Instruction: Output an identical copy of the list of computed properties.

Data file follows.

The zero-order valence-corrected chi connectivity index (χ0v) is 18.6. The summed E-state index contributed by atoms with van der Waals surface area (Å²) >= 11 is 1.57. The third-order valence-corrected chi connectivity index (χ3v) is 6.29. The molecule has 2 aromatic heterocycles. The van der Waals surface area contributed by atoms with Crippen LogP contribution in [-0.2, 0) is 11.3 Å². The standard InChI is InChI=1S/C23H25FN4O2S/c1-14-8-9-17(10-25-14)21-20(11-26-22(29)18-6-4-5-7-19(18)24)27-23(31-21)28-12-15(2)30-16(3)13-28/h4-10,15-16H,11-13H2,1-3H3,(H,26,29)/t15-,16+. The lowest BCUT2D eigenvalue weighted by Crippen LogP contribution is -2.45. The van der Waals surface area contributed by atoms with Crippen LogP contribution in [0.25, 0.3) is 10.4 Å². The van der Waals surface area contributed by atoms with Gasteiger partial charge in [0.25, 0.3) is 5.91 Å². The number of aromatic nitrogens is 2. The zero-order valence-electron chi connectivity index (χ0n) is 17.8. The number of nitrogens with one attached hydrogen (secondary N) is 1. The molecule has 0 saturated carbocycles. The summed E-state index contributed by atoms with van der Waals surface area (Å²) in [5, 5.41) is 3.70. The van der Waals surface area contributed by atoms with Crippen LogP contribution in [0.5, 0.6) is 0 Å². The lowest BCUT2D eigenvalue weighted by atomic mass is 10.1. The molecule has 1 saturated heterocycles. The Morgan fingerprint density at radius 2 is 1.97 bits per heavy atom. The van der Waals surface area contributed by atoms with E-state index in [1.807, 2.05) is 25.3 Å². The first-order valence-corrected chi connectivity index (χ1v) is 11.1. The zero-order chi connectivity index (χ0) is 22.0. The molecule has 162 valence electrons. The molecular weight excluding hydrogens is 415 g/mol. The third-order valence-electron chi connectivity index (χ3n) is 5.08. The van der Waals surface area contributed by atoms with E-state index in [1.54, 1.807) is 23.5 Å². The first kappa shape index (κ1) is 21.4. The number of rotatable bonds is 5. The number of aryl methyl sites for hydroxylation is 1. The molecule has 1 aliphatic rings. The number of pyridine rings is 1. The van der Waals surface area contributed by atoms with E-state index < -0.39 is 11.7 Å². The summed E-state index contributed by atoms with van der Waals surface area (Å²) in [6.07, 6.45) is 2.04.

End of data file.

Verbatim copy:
The zero-order valence-corrected chi connectivity index (χ0v) is 18.6. The summed E-state index contributed by atoms with van der Waals surface area (Å²) >= 11 is 1.57. The third-order valence-corrected chi connectivity index (χ3v) is 6.29. The molecule has 2 aromatic heterocycles. The van der Waals surface area contributed by atoms with Crippen LogP contribution in [-0.2, 0) is 11.3 Å². The standard InChI is InChI=1S/C23H25FN4O2S/c1-14-8-9-17(10-25-14)21-20(11-26-22(29)18-6-4-5-7-19(18)24)27-23(31-21)28-12-15(2)30-16(3)13-28/h4-10,15-16H,11-13H2,1-3H3,(H,26,29)/t15-,16+. The lowest BCUT2D eigenvalue weighted by Crippen LogP contribution is -2.45. The van der Waals surface area contributed by atoms with Crippen LogP contribution in [0.25, 0.3) is 10.4 Å². The van der Waals surface area contributed by atoms with Gasteiger partial charge in [0.25, 0.3) is 5.91 Å². The number of aromatic nitrogens is 2. The zero-order valence-electron chi connectivity index (χ0n) is 17.8. The number of nitrogens with one attached hydrogen (secondary N) is 1. The molecule has 0 saturated carbocycles. The summed E-state index contributed by atoms with van der Waals surface area (Å²) in [5, 5.41) is 3.70. The van der Waals surface area contributed by atoms with Crippen LogP contribution in [0.5, 0.6) is 0 Å². The lowest BCUT2D eigenvalue weighted by atomic mass is 10.1. The molecule has 1 saturated heterocycles. The Morgan fingerprint density at radius 2 is 1.97 bits per heavy atom. The van der Waals surface area contributed by atoms with E-state index in [1.807, 2.05) is 25.3 Å². The first-order valence-corrected chi connectivity index (χ1v) is 11.1. The zero-order chi connectivity index (χ0) is 22.0. The molecule has 162 valence electrons. The molecular weight excluding hydrogens is 415 g/mol. The third-order valence-electron chi connectivity index (χ3n) is 5.08. The van der Waals surface area contributed by atoms with E-state index in [1.54, 1.807) is 23.5 Å². The first kappa shape index (κ1) is 21.4. The number of rotatable bonds is 5. The number of aryl methyl sites for hydroxylation is 1. The molecule has 1 aliphatic rings. The number of pyridine rings is 1. The van der Waals surface area contributed by atoms with E-state index < -0.39 is 11.7 Å². The summed E-state index contributed by atoms with van der Waals surface area (Å²) in [6.07, 6.45) is 2.04.